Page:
1. I agree with that, and appreciate that there can (and must!) be individuals who though they are anything but ‘great’ can take brave actions that may have huge significance. I think scepticism about great man theory is appropriate but equally I think we all hanker for those great figures in history – such as you mention – who seem to fly against that sensible scepticism. The compromise position is perhaps that whether great or small, the men who act to change the world, or simply to protest injustice, need to have some sense perhaps of the spirit of the time, and perhaps of which way the wind is blowing.
        With respect to your last point about the possibility of real agency, I think that is an important point to take away not least because apathy and helplessness feeds on the sense we too often have that the forces we are up against us are huge, overwhelming and monolithic. Examples like this may demonstrate that may not necessarily be the case

      2. I kind of agree with the ‘great man theory’ Quintus. Lets look at iran for a sec.
        How can Ayatollah Khomeini have convinced so many people to have taken up his cause in 1979 without some industrial levels of cult of personality?
        He must have been a kind of steve jobs x 1000. (I think you wrote an article about khomeini in the past).
        To me, i dont think there would have been another man in that place that could have created a movement like that.
        Some great men are momentum generators, of which there was no readily available alternative man that could have done what they had done at the time.
        From my physics background it was said that Einstein had been about 30 years ahead of the curve when he wrote his seminal 1905 papers. Scientific research had to actually catch up with him.

  6. This was a very interesting article I view this event as a final straw. When a boil is big and tender all it takes is a little agitation and the floodgates open. This event gave the masses a chance to “exhale” violently the collective poison air inside their minds, because of their stagnant and devastating lot in society. Just as this country is currently experiencing an undercurrent of extreme anger, apathy, and unhealthiness. With Globalization and unchecked Corporatism you will start to see the equalizing of the International–poor in life. Couple that where their corrupt Government and their establishments, their tyrannical regimes often supported by Western Governments and the combined factor of having no recreational outlets…that causes especially young men to mass riot.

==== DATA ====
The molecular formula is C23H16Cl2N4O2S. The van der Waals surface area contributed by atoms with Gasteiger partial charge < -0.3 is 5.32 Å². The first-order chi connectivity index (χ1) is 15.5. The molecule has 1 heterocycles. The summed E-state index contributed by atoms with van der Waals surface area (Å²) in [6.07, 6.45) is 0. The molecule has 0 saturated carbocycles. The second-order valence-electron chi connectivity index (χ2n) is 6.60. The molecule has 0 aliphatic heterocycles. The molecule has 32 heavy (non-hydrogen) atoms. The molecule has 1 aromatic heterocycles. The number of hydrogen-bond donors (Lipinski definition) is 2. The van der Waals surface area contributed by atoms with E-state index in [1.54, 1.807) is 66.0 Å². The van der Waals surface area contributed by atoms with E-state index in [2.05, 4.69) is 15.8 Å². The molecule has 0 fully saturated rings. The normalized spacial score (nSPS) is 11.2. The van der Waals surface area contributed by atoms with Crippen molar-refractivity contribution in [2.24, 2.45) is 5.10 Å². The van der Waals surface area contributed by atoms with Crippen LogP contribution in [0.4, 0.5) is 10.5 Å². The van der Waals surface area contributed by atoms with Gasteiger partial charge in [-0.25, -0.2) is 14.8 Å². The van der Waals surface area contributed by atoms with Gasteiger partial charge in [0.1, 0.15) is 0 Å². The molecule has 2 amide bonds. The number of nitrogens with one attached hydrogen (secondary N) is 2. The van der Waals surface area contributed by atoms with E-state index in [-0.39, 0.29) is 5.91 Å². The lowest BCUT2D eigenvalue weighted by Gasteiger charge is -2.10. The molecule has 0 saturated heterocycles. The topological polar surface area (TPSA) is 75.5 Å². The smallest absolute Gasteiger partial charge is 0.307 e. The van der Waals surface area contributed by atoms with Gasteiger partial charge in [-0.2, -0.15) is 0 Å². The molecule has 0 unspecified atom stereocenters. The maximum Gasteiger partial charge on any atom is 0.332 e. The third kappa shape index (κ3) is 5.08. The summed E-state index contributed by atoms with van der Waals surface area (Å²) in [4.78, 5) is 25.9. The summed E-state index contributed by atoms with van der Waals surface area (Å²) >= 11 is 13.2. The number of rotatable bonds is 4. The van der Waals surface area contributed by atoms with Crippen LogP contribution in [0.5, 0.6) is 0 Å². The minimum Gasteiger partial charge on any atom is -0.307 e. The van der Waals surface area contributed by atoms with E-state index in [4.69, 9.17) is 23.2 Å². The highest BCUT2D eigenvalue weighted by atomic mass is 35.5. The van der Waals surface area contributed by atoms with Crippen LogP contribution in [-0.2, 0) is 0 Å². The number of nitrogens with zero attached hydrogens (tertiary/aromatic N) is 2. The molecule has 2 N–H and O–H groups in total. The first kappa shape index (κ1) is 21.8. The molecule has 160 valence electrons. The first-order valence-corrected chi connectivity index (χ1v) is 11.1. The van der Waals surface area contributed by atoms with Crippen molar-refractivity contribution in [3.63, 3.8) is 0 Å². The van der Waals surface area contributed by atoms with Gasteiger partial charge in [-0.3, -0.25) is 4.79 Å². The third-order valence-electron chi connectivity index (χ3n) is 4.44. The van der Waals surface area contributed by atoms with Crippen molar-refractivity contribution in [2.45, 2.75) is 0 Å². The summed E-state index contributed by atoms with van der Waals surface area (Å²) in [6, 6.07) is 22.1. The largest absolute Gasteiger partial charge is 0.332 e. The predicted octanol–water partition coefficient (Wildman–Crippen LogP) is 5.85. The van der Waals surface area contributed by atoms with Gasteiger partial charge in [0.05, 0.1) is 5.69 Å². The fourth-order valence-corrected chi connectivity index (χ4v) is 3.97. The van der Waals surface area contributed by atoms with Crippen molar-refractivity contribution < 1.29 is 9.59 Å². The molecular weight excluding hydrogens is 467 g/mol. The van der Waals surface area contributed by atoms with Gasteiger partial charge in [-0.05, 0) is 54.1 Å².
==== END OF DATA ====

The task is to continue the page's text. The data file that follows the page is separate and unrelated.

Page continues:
People like to point out the “P.C. environment” although I can debate that the P.C. environment is annoying at best compared with systematic prejudice of certain people in this country. However it can be argued that controlling what you say in public is the beginning of greater control. Thing is everyone is susceptible to P.C. culture in public to a certain extent. For example on Columbus day being changed to Indigenous people day, or at least when the negatives of Columbus were mentioned people cried out “P.C.” police when ironically for centuries there was a positive spin on all things Euro-centric. People then bashed “Natives” with the same language used to paint them negative in the first place.
    I think there is a defensiveness when people point out a blemish with you or your culture and although true we feel uncomfortable. We have our disagreements on this site but I have also seen some articles that I can agree on. On women I believe it is harder now to find a reasonable partner but there is a way to find someone if you believe in yourself and stand for something. At the very least you will be the very best you can be.
    On this article I thought it was a thought provoking article on society and the people that live in them, and perhaps it is a foreshadowing of things to come in America if things do not change for the better.

  7. Ben Ali also tried lowering the cost of bread and other commodities in order to quell the uprising but of course, to no avail. The funny part is that in Tunisia drugs and alcohol are essentially forbidden. You have to buy alcohol in the back of the store but at the end of his reign, Ben Ali himself was a huge drug peddler.

  8. A lot of these revolts were actually ‘colour revolutions’ instigated by clandestine Western intelligence agencies intent on destabilizing the region.